Zürn argues that, in global governance, authority is derived from epistemic foundations and takes two forms: political authority (decisions) and epistemic authority (interpretations). States act pursuant to a logic of deference: they recognize inter- and transnational institutions as authorities because they are well-aware that their own rationality and information base is limited. In essence, the “superior knowledge” or “impartial perspective” of inter- and transnational institutions guide the behavior of states, which are seen as “enlightened and critical subordinates” who monitor their authorities closely and may even disregard particular “requests”.
The institutionalization of epistemic authority within particular organizational bodies is of particular importance for the reflexive authority relationships that characterize global governance in theory. Such organizational bodies are called politically assigned epistemic authorities (PAEAs). They receive the “mandate to authoritatively interpret facts and norms” and do not make binding decisions, but rather “often very consequential interpretations” which, in theory, guide the behavior of states because they are perceived as knowledgeable and nonpartisan. Since the central task of the OPCW is to verify the adherence of states to the Chemical Weapons Conventions, it qualifies as a politically assigned epistemic authority.
What role for epistemic authority in the Syrian crisis?
The Western allies decided to use military means before the experts sent by the OPCW had a chance to even start their independent investigation. Thus, the US, the UK, and France acted well before they had the opportunity to recognize (or ignore) the interpretation of a PAEA and, possibly, requests attached to it. By claiming that there was sufficient evidence to be able to conclude, first, that chemical weapons were used and, second, that it was the regime of Bashar al-Assad which was responsible for their use, it is evident that Western States viewed their own information base and rationality as sufficient to justify a response. In this context, the Western allies did not see the production of superior or nonpartisan knowledge by the OPCW as necessary for taking, or – more importantly – for legitimizing, a response to the events that took place.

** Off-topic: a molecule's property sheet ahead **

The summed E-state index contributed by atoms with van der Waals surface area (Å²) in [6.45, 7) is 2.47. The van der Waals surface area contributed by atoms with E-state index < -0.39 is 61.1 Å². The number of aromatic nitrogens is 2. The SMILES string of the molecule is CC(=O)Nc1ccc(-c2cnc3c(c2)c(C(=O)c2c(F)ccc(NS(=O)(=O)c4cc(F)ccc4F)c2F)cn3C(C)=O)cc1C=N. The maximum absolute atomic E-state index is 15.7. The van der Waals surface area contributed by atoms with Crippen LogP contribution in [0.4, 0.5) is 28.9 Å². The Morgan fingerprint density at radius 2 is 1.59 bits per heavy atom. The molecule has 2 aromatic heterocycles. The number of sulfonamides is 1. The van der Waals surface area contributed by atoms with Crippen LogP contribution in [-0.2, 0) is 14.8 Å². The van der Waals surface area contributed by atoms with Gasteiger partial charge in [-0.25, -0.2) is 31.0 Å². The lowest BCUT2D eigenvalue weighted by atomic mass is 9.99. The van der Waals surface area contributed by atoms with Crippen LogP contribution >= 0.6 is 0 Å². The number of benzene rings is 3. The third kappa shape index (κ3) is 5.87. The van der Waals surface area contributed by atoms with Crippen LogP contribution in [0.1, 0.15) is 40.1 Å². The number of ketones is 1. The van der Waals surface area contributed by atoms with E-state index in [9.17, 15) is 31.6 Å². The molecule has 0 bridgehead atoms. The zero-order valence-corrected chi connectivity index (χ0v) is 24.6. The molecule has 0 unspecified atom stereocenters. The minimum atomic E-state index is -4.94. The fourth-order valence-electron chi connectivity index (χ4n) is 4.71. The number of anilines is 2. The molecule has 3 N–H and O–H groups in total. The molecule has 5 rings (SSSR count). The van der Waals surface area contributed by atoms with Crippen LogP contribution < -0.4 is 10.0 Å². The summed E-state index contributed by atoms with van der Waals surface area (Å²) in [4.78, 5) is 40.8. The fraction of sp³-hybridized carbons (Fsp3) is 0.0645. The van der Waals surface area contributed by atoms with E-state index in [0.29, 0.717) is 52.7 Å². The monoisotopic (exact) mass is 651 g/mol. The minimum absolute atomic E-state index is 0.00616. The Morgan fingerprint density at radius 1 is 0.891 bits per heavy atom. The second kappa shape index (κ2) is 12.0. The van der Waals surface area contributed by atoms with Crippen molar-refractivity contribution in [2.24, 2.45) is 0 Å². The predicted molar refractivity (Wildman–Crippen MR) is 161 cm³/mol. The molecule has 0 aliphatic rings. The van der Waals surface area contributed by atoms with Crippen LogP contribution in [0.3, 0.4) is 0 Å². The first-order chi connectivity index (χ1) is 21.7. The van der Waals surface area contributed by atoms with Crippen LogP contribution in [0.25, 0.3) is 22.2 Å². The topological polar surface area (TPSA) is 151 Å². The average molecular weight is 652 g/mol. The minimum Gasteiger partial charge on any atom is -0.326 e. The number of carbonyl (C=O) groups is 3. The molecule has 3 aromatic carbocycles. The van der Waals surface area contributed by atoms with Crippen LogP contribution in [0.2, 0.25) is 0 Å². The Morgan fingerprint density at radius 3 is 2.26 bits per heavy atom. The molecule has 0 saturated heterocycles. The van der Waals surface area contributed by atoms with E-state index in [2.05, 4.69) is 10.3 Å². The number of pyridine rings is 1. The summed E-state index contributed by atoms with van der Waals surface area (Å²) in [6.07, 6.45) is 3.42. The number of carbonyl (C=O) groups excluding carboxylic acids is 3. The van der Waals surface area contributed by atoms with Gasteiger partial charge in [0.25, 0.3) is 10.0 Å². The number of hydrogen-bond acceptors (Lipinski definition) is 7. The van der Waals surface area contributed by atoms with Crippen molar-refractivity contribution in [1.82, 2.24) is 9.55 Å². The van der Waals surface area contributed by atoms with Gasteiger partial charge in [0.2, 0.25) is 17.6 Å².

The work of the OPCW inspectors was, however, delayed until April 21, following attacks on UN-Staff tasked with preparing the work of the OPCW Fact-Finding Mission. Moreover, the mission initially covered merely one location related to the events on April 7. It is possible that Russian and Syrian forces, which had access to these locations and even drove journalists there, intentionally prevented the experts from starting their work earlier and destroyed evidence about what happened on April 7 in order to undermine the ability of the OPCW to produce superior knowledge and, thus, to exercise epistemic authority. All in all, it appears that all major conflict parties did not act pursuant to a logic of deference in the Syrian crisis.
What implications for research?
If their actions were guided by the logic of deference, all states involved in the Syrian crisis would have waited until the OPCW had established facts on what had happened, without obstructing its work and before taking action. Decision-makers have obviously acted differently. But does this mean that the role of the OPCW and the concept of epistemic authority are completely irrelevant for understanding what happened in Syria? Not necessarily! On the one hand, it cannot be completely ruled out that the Western allies used military means shortly before the OPCW investigation was supposed to start because they feared that the unbiased knowledge this investigation promised to create could potentially constrain their freedom of action. In other words, the work of the OPCW experts could have made it more difficult for the US, the UK, and France to justify the use of military means. This is, however, purely speculative. On the other hand, it can equally not be ruled out that Russia and/or the Syrian regime obstructed the work of the OPCW experts in order to make it impossible for them to acquire impartial knowledge which could potentially guide state behavior and (de-)legitimize certain actions.
These two speculations imply that states may act in ways that prevent inter- or transnational institutions from producing impartial or superior knowledge because such knowledge could constrain their freedom of (legitimate) action. Thus, the Syrian crisis suggests that the ability of inter-and transnational institutions to exercise epistemic authority may influence the behavior of states in various ways. It therefore raises in particular two analytical questions: In how far is epistemic authority consequential when vital interests of powerful states are at stake? Under which conditions do states defer to epistemic authority, when do they contest it, and when do they prevent it from becoming influential? The floor is open!